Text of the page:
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forms in nature

be always
impossible be
enchanted
reaching out
in reciprocity to
meet the world halfway

The Kick-About challenge this week uses Ernst Haeckel’s “Art Forms in Nature” as inspiration. If you’ve never seen these images, take a look here. Below is the sample provided with the challenge, but I decided to use different images as inspiration for my composite creatures.

I looked in my collage box/reference book collection for nature images that I could combine to create new forms based on Haeckel’s paintings.

This is a project that could go on and on…

Featured Art

My art is featured in the Winter 2021 showcase of The Zen Space (available online here) and the Summer 2020 Raw Art Review (available for download here). My thanks to editors Marie Marshall and Henry Stanton for selecting my work.

Conception (Reprise)

1
imagine
growing roots into
fertile ground

fertile ground
the protective cloak
of the earth

of the earth
talking to the moon
with stillness

with stillness
welcome the new year
imagine

2
always, earth
transitioning—life
rearranged
into new
patterns—open your arms wide–
inhale, welcoming

For Frank Tassone’s #haikai challenge for the New Year, and Colleen’s #tanka Tuesday challenge to write a poem of hope, I’ve written two variations of the same idea, and reprised a collage I did for an earlier #tanka Tuesday in 2019.

Colleen asked us to use our favorite form of poetry and to tell why we like it. Of course I love pantoums and all repetitive poetry, and I often write using Japanese poetic forms, but I most often write in shadorma. Somehow its rhythm and length work well with the way I express my thoughts, and when I’m stuck, it works to focus me, making me consider the exact words I’m using and why.

I used the haiku form of the first poem, with the repeating lines, in a post on kblog, but couldn’t remember where I had seen it. I’ve since discovered it is called Shi Rensa, and it was invented by Ronovan, who has his own haiku and decima challenges at RonovanWrites.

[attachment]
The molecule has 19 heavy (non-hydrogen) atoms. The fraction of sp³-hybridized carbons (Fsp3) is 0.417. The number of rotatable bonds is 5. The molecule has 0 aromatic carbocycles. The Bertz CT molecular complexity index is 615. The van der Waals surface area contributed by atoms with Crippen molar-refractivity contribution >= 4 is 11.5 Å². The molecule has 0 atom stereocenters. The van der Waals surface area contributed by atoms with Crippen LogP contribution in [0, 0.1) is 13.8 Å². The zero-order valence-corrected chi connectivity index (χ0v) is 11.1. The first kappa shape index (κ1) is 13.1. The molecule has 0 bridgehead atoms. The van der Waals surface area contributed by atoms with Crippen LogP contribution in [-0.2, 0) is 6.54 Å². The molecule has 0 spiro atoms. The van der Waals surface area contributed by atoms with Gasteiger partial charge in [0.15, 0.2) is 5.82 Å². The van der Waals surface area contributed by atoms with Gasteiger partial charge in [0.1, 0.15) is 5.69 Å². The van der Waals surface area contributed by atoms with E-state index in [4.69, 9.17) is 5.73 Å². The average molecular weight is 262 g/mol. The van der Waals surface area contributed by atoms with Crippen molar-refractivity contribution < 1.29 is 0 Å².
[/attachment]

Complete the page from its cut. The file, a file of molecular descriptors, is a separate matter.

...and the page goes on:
reflections

ancestors speak in voices
carried by skies singing wings

Colleen’s #TankaTuesday prompt was the watercolor, above. She also challenged us to write a wakiku–two seven-syllable lines that some how connect with the hokku she wrote to accompany the painting. You can read Colleen’s poem here.

Draw a Bird Day: Cedar Waxwing

give and take–
belonging nurtures
from both sides

Cedar waxwings are social birds, known to gather in large flocks for eating, where they can often be seen feeding each other. Their food sources include cedar cones, fruit, and insects, and they migrate in groups when all the local fruit, their favorite meal, has been consumed. They are also attracted to the sound of running water, and can be found bathing in both creeks and fountains.

A group of waxwings is called a “museum” or an “earful”–they can be quite loud.

I also posted about the cedar waxwing a year ago–a good December bird I think.

Clearwater

#13 Fellowship with Men

“True fellowship among men must be based upon a concern that is universal. It is not the private interests of the individual that create lasting fellowship among men, but rather the goals of humanity.” (Wilhelm)

“all I did was plant a seed…”—Pete Seeger

they called it Clearwater
build a boat
a replica of an 18th century Hudson River sloop
to save the river

they had a vision
if there’s something wrong
the river returned to its origins
speak up!

free of contamination